Another of the complaints heard about blowback-operated guns is the recoil impulse felt by the shooter. With nothing holding the bolt closed but its weight and spring pressure, a blowback gun begins moving and opening the action as soon as the shot is fired. This added to the heavy cyclic weight of the bolt increases the feeling of recoil and motion. The more advanced designs of the gas-operated systems don’t start operating the action until the bullet has left or nearly left the muzzle. And with their lighter bolt carriers they feel much smoother in operation. The radial delayed system of the Banshee allows greater reliability than traditional blow-back designs. It also makes the weapon more stable and controllable by reducing the recoil impulse with its lighter bolt carrier group.

The Banshee
The Banshee has several features that will make it extremely popular for AR-style rifle enthusiasts.

-Radial delayed blow-back system. The flagship feature of the Banshee series of rifles is the CMMG’s patented radially delayed system. The beveled lugs on both the bolt and barrel extension cause the bolt to be pushed open as it pivots inside the carrier, the time it takes to rotate the bolt out of battery allows chamber pressures to drop to much lower pressures before opening. This feature also allows the Banshee to use much lighter carriers than traditional blow-back designs.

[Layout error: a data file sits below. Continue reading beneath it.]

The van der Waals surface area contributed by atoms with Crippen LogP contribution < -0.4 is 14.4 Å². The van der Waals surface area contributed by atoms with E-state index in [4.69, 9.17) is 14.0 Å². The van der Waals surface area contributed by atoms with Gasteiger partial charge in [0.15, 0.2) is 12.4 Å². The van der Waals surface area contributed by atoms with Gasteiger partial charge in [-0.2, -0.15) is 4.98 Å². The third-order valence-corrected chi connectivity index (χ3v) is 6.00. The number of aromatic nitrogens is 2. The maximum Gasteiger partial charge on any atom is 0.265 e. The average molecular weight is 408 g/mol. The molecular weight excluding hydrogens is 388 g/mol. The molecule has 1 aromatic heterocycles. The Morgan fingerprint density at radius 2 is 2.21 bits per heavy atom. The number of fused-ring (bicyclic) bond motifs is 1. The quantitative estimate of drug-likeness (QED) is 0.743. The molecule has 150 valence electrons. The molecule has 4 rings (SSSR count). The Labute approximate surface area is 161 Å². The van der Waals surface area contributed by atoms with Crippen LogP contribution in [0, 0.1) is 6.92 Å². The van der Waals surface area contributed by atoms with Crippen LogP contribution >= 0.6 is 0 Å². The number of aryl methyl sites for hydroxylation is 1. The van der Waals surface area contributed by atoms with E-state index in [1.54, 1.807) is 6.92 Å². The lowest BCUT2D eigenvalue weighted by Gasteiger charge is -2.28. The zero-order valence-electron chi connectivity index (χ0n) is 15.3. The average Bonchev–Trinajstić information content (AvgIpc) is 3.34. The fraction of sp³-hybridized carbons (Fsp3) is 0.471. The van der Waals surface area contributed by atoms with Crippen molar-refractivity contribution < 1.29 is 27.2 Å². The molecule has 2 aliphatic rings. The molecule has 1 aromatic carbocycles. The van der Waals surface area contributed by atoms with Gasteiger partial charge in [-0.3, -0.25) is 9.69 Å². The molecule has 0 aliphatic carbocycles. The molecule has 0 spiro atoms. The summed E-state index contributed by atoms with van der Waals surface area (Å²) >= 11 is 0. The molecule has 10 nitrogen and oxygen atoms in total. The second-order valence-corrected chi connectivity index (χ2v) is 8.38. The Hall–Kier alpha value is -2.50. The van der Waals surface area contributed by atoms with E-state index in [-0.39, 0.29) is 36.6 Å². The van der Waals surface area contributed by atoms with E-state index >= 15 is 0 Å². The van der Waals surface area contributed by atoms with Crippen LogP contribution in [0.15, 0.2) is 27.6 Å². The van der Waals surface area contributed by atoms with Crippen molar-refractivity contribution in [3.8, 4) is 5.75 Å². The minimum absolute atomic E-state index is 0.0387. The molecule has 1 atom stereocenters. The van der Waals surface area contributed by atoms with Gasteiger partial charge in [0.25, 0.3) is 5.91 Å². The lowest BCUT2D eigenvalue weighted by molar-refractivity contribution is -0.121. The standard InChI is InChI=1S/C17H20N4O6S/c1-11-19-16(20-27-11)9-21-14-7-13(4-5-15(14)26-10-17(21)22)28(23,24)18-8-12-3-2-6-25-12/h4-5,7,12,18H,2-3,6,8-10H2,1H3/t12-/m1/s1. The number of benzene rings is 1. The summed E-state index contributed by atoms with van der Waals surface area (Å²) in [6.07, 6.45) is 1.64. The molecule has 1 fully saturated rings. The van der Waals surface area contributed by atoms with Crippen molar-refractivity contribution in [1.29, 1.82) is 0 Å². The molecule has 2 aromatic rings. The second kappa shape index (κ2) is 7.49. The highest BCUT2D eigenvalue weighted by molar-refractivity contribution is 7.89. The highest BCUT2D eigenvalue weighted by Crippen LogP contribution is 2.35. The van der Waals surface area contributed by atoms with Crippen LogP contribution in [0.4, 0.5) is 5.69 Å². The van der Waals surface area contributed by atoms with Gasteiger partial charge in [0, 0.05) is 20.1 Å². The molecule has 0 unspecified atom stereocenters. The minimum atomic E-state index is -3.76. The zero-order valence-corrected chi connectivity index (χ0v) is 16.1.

-Ripbrace “not-a-stock”. The pistol brace that comes with the Banshee has several locking points that are locked into position using the common rocker lever under the “stock”. The difference between this one and others is that the Ripbrace has beveled pin bosses in the rear-pulling direction, this allows the stock to be pulled as far to the rear as the user would like without the need to push any release rocker. It makes for fast and simple deployment of the weapon.

-Sixty vs. ninety degree safety. Most AR’s can take a an ambidextrous safety, but the ambidextrous safety provided by CMMG has a reversible center barrel that allows you to choose either sixty or ninety degrees of motion to safe or fire the weapon.

-Standard AR mags with adaptor. The Banshee Mk4 utilizes standard AR 5.56 sized magazines. The 9mm cartridges are made to fit using a magazine insert that uses its own internal feed ramp and follower.